Preventing premature aging isn’t the only reason you should protect your skin from the sun. Men have an increased risk of developing skin cancer and need to take precautions with their skin.
How can you reduce your risk of developing skin cancer? Here is what every man needs to know:
- Men have a higher risk of developing skin cancer due to a combination of biological and behavioral factors.
- The three major types of skin cancer include melanoma, basal cell and squamous cell carcinoma.
- Using skin care products that are specifically formulated for a man’s skin is a simple way to reduce your skin cancer risk.
Understand the Danger
One of the best ways to reduce your risk of skin cancer is by understanding why it strikes men more often than women. The short answer is that it is a combination of biological factors and lifestyle choices.
First, men are more likely to work out in the sun for long periods of time. To make matters worse, many men aren’t raised to understand the importance of protecting their skin from the sun.
Second, a man’s skin differs from a woman’s skin in many ways. Our skin is firmer, contains more sebaceous glands and has less fat underneath.
These characteristics are a result of the differences in our sex hormones. Researchers aren’t certain, but there is evidence to suggest that the differences in our hormones and skin make men more susceptible to developing skin cancer.
Researchers are currently examining the role of estrogen and incidences of skin cancer. One theory is that a man’s increased risk to skin cancer is due to lower amounts of estrogen, which scientists believe may enhance sun protection in women (see claim: “This difference between testosterone and estrogen may contribute to disparities in melanoma outcome”).
Wear a Men’s Daily Moisturizer with SPF
Without question, one of the most effective ways to reduce your risk of skin cancer is to use a men’s daily moisturizer with SPF on your face and sunscreen anywhere else.
Another benefit to using a men’s moisturizer with SPF is that it will become a daily habit for you. In other words, your face is always protected from UV rays no matter what your day holds.
Wear UPF-Rated Clothes
Sometimes, spending long periods of time in the sun is unavoidable. Whether you’re out in the sun for work or play, it’s important to wear clothing that has been designed and tested for its UPF (Ultraviolet Protection Factor).
UPF-rated clothing blocks both UVA and UVB rays. Unlike your white cotton shirt, UPF-rated clothing doesn’t allow UV rays to pass through and harm your skin.
This type of clothing can benefit all men, but it’s especially critical for those with pale skin. White males have the highest risk of skin cancer and should consider wearing UPF-rated clothing for added protection.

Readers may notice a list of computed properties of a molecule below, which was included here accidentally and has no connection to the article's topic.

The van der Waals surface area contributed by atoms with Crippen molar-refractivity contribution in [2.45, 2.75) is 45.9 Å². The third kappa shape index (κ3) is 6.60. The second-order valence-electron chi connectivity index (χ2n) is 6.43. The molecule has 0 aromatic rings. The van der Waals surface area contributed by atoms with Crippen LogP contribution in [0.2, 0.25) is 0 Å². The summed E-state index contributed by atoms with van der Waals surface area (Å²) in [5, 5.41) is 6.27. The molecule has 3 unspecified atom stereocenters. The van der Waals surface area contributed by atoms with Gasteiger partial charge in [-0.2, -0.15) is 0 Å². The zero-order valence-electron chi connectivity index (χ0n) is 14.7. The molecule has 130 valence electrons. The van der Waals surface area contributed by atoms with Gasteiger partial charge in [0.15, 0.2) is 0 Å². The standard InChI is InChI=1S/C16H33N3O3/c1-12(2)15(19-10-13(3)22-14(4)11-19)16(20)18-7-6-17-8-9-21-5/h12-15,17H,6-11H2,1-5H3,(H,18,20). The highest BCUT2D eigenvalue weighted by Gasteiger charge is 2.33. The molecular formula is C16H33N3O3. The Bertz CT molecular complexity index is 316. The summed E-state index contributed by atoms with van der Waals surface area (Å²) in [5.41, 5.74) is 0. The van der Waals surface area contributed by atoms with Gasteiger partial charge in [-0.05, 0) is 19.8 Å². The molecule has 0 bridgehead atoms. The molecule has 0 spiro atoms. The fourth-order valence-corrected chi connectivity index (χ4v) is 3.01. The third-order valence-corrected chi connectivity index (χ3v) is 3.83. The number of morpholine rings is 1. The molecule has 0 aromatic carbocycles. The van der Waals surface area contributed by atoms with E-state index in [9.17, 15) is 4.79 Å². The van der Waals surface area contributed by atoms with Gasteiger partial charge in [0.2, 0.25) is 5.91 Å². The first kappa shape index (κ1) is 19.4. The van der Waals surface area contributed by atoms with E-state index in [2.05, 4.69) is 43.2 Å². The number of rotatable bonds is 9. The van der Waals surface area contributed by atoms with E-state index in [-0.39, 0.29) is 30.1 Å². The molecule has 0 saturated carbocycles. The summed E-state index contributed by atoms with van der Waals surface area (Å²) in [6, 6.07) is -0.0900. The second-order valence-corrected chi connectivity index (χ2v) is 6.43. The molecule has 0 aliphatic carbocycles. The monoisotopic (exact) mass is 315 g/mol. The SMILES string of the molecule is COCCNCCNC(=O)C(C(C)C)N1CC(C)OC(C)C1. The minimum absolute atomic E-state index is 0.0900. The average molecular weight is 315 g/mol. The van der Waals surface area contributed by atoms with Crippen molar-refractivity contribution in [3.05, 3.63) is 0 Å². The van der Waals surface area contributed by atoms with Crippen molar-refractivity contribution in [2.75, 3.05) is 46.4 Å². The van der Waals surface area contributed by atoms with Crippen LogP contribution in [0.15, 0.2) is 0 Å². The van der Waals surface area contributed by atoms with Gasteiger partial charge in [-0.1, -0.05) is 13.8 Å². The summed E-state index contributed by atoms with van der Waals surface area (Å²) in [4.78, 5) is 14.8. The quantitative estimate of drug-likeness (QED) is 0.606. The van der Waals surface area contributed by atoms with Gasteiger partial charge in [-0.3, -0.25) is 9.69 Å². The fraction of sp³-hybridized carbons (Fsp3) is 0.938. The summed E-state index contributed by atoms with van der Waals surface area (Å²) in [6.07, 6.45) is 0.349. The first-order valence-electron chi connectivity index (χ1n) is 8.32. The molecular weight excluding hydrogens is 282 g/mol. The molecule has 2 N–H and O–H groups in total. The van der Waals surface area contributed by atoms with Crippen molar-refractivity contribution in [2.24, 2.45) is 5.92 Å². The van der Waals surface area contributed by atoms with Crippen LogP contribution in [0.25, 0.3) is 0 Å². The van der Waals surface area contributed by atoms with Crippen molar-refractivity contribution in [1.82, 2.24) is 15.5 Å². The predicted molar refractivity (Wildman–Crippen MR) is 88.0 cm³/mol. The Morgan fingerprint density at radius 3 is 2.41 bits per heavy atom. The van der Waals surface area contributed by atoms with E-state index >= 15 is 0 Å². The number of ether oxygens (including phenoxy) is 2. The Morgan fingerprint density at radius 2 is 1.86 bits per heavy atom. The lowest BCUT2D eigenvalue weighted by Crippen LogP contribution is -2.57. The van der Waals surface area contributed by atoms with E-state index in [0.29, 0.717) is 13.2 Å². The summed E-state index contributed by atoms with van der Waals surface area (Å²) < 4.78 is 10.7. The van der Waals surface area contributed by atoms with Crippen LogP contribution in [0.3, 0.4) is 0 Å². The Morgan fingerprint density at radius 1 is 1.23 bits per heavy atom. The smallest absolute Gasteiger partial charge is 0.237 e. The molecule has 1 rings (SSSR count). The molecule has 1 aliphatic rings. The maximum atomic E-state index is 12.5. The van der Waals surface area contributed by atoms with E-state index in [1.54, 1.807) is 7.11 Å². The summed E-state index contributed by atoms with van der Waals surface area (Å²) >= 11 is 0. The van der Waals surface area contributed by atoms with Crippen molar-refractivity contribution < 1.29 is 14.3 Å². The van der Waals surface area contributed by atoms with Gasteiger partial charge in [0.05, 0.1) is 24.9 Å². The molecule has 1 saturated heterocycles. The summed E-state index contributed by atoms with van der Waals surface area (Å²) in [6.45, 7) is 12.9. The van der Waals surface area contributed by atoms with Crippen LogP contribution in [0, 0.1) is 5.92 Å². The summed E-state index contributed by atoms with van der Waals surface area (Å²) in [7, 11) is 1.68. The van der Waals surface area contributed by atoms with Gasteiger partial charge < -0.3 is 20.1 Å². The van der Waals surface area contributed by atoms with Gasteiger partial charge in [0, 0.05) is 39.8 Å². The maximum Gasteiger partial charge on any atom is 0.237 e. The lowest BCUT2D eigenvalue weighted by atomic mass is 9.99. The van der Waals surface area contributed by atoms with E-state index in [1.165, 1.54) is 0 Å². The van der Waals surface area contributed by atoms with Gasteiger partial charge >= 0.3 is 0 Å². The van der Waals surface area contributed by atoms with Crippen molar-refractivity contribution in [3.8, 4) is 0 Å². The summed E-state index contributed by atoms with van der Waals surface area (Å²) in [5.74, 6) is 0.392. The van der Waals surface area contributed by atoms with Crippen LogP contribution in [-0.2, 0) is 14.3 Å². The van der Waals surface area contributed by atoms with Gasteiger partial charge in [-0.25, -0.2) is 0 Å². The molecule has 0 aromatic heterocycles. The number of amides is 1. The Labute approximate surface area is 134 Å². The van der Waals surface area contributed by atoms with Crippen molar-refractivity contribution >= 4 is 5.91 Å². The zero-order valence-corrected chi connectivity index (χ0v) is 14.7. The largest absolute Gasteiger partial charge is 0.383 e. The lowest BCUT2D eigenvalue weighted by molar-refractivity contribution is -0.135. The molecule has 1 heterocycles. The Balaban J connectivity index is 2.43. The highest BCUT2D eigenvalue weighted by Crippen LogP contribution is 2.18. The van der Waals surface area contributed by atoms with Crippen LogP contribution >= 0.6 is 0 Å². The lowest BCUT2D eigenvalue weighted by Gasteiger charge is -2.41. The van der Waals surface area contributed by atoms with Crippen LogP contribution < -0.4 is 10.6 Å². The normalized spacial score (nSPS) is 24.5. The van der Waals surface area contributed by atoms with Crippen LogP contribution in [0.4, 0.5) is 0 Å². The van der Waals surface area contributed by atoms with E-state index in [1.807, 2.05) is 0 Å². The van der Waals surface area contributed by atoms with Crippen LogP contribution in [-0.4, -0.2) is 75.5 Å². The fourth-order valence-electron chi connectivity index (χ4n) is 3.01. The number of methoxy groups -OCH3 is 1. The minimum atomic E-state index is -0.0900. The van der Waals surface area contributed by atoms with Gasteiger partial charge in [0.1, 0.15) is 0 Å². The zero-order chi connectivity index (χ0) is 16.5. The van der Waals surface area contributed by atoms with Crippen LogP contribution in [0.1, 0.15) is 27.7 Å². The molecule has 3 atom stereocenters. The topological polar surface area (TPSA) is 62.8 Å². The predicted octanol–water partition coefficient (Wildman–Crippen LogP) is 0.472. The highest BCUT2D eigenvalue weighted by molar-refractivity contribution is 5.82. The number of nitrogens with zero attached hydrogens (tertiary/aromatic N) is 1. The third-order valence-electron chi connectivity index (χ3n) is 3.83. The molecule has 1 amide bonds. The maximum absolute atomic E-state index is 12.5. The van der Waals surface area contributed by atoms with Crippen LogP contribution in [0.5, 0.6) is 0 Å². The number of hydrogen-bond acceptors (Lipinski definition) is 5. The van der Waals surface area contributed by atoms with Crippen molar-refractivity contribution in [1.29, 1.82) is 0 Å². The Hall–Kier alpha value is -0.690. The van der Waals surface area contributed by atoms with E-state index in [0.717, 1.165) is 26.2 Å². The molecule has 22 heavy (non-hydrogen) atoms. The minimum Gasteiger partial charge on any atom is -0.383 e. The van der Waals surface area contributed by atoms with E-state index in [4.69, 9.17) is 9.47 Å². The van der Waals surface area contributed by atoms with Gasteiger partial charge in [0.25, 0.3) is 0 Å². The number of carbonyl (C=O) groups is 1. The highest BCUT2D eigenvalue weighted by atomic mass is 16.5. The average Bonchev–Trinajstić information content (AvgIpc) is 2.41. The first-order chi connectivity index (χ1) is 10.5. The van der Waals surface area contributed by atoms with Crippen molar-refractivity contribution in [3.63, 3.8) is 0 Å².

Check Your Moles Regularly
In addition to checking your moles by yourself once a month, it’s important to get regular skin care checkups. If you have a lot of moles and/or have pale skin, consider getting checked every few months by a doctor.
Routine screenings will significantly decrease your risk of skin cancer. In a typical examination, doctors will check for moles that look suspicious.
They may perform a skin biopsy on any moles that could signal melanoma, basal cell carcinoma and squamous cell carcinoma—the three main types of skin cancer.
If you have dark skin, it’s still a good idea to get annual checkups. While it’s true that people of color are less likely to get skin cancer, they are also more likely to die from it because they wait too long to treat it (see claim: Though people of color (POC) are less likely to become afflicted with skin cancer, they are much more likely to die from it due to delay in detection or presentation”).
Stay Out of the Sun During Peak Hours
If possible, stay in the shade between the times of 10 a.m. and 4 p.m. This window of time is when the sun’s UV rays are at their strongest and your skin is more likely to burn.
Try to schedule all your regular outdoor activities in the early morning or later at night when the sun’s rays aren’t so powerful. Even if it’s a cloudy day, be warned–the sun’s rays can still pierce through clouds and damage your skin.
The same holds true for winter. The sun’s UV rays can pierce through clouds and be reflected by the snow to damage your skin.
Making Your Skin a Priority Starts Now
While we can’t do anything to change our biology, we can significantly reduce our risk of skin cancer by making our skin a priority. The ideal men’s skin care regimen is simple, uncomplicated and will protect your face from the sun’s intense UV rays.
This, along with regular checkups and other sun protection measures, will go a long way in reducing your risk of skin cancer.